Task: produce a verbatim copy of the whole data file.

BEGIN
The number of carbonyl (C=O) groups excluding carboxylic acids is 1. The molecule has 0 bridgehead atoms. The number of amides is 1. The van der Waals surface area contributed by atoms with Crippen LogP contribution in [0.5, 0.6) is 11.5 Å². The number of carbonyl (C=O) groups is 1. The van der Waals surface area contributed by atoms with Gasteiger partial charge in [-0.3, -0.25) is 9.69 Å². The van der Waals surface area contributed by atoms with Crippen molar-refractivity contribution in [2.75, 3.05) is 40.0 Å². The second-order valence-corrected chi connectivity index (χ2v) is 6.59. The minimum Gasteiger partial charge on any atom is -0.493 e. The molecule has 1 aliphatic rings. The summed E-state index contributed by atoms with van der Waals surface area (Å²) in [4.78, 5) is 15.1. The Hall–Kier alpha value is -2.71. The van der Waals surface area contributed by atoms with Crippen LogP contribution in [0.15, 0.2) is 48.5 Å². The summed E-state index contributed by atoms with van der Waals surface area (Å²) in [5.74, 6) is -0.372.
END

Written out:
The number of carbonyl (C=O) groups excluding carboxylic acids is 1. The molecule has 0 bridgehead atoms. The number of amides is 1. The van der Waals surface area contributed by atoms with Crippen LogP contribution in [0.5, 0.6) is 11.5 Å². The number of carbonyl (C=O) groups is 1. The van der Waals surface area contributed by atoms with Gasteiger partial charge in [-0.3, -0.25) is 9.69 Å². The van der Waals surface area contributed by atoms with Crippen molar-refractivity contribution in [2.75, 3.05) is 40.0 Å². The second-order valence-corrected chi connectivity index (χ2v) is 6.59. The minimum Gasteiger partial charge on any atom is -0.493 e. The molecule has 1 aliphatic rings. The summed E-state index contributed by atoms with van der Waals surface area (Å²) in [4.78, 5) is 15.1. The Hall–Kier alpha value is -2.71. The van der Waals surface area contributed by atoms with Crippen LogP contribution in [0.15, 0.2) is 48.5 Å². The summed E-state index contributed by atoms with van der Waals surface area (Å²) in [5.74, 6) is -0.372.